It is then as the type of God, the human image of the everlasting Mind, that Christ becomes an object of our Faith. Once did a dark and doubting world cry, like Philip on the evening of Gethsemane, “ Show us the Father, and it sufficeth us:" but now has Christ “ been so long with us” that we, “who have seen him, have seen the Father.” This I conceive to have been the peculiar office of Jesus ; to show us, not to tell us, the spirit of that Being who spreads round us in Infinitude, and leads us through Eternity. The universe had prepared before us the scale of Deity; Christ has filled it with his own spirit; and we worship now, not the cold intellectual deity of natural religion; not the distant majesty, the bleak immensity, the mechanical omnipotence, the immutable stillness, of the speculative Theist's God: but One far nearer to our worn and wearied hearts; One whose likeness is seen in Jesus of Nazareth, and whose portraiture, suffused with the tints of that soul, is impressed upon creation; One, therefore, who concerns himself with our humblest humanities, and views our world with a domestic eye, Whose sanctity pierces the guilty mind with repentance, and then shelters the penitent from rebuke; who hath mercy for the victims of infirmity, and a recall for the sleepers in the grave. Let Messiah's mind pass forth to fill all time and space; and you behold the Father, to whom we render a

loving worship.

In order to fulfil this office of revealing, in his own per

son, the character of the Father, Christ possessed and manifested all the moral attributes of Deity. His absolute holiness; his ineffable perceptions of right; his majestic rebuke of sin ; his profound insight into the corrupt core of worldly and hypocritical natures, and to the central point of life in the affectionate and genuine soul ; his well-proportioned mercies and disinterested love, fill the whole meaning of the word Divine : God can have no other, and no more, perfection of character intelligible to us.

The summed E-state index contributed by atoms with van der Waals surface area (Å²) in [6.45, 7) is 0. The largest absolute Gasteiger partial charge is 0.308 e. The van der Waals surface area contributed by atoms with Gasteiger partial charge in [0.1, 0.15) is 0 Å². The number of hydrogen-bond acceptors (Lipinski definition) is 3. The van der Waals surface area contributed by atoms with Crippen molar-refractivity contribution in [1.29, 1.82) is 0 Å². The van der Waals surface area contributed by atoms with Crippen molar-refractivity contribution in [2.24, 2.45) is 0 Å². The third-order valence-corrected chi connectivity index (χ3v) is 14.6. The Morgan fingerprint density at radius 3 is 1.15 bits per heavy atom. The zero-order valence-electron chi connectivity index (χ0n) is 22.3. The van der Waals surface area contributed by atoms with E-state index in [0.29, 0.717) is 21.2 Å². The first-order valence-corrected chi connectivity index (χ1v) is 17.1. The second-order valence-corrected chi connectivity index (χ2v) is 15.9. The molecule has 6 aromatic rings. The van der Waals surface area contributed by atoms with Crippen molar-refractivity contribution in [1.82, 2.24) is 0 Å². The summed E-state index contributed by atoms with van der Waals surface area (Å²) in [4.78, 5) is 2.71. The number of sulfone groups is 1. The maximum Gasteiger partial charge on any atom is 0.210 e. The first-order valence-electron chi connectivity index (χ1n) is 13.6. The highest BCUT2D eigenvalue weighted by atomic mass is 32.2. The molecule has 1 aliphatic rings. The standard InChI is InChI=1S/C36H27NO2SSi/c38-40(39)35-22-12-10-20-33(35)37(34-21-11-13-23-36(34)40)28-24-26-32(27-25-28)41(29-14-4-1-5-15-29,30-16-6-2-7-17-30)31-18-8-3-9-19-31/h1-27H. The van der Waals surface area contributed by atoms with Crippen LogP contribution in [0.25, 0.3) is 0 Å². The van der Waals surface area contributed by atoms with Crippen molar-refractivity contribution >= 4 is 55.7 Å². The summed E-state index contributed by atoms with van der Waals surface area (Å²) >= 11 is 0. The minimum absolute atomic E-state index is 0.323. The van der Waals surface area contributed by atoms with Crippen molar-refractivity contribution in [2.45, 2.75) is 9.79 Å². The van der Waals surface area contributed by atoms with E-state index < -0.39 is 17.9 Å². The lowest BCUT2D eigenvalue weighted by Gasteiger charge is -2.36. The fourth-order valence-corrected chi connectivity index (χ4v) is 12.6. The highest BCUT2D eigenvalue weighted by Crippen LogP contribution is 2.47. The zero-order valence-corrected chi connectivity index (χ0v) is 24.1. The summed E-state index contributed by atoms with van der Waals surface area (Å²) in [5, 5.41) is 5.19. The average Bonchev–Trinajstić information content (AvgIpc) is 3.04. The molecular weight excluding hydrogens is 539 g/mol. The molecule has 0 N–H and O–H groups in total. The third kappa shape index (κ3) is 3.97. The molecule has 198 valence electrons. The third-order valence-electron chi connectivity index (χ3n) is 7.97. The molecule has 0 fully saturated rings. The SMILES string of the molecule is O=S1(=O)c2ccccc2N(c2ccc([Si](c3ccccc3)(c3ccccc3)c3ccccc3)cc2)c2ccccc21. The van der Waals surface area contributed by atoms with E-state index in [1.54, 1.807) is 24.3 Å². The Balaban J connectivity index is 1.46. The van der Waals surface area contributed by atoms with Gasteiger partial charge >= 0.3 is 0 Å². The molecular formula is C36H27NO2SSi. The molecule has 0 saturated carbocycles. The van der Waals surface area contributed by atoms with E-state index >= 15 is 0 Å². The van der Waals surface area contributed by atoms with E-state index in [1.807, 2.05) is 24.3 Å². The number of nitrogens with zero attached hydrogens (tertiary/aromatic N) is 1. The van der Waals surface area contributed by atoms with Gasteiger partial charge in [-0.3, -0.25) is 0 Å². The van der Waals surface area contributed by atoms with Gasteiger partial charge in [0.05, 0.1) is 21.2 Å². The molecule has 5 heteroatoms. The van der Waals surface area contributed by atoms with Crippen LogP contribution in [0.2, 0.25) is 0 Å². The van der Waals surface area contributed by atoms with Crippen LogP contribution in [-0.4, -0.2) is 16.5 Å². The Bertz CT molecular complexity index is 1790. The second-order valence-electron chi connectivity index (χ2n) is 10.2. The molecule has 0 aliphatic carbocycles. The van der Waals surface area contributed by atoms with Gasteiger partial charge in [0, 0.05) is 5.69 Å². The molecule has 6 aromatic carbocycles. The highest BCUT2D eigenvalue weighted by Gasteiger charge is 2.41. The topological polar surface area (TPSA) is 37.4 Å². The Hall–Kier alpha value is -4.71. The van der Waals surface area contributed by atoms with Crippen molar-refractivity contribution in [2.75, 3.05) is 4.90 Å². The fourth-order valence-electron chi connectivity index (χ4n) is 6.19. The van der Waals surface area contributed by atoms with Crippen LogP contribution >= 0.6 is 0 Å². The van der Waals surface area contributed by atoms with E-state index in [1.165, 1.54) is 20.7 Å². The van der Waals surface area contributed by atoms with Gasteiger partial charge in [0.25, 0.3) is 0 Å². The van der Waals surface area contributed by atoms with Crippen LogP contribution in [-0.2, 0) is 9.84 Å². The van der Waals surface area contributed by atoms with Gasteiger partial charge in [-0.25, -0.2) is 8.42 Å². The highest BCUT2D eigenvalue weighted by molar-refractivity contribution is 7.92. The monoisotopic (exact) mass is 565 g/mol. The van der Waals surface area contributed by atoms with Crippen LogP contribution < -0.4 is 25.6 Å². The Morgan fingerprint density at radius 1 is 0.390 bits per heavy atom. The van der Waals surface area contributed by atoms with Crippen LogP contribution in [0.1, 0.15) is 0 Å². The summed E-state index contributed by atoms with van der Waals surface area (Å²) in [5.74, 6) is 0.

These moral attributes of God, we conceive to have been compressed, in Christ, within the physical and intellectual limits of humanity; to have been unfolded and displayed amid the infirmities of a suffering and tempted nature; and, during the brevity of a mortal life, swiftly hurried to its close. And this immersion of divine perfection in the darkness of weakness and sorrow, so far from forfeiting our appreciation of him, incalculably deepens it. The addition of infinite force, mechanical or mental, would contribute no new ingredient to our veneration, since force is not an object of reverence; and it would take away the wonder and grandeur of his soul, by rendering temptation impossible, and conflict a pretence. Since God cannot be pious, or submissive to his own providence, or cast down in doubt of his own future, or agonized by the insults of his own creatures, such a combination seems to confuse and destroy all the grounds of veneration, and to cause the perfection of Christ to pass in unreality away.

To this view, however, of the person of Christ, Trinitarians object as defective; and proceed to add one other ingredient to the conception, viz., that he possessed the physical an intellectual attributes of Deity ;-that he is to be esteemed no less eternal, omnipotent and omnipresent, than the Ir nite Father; the actual creator of the visible universe, of the very world into which he was born and of the mother who bare him, of the disciples who followed and of the enemics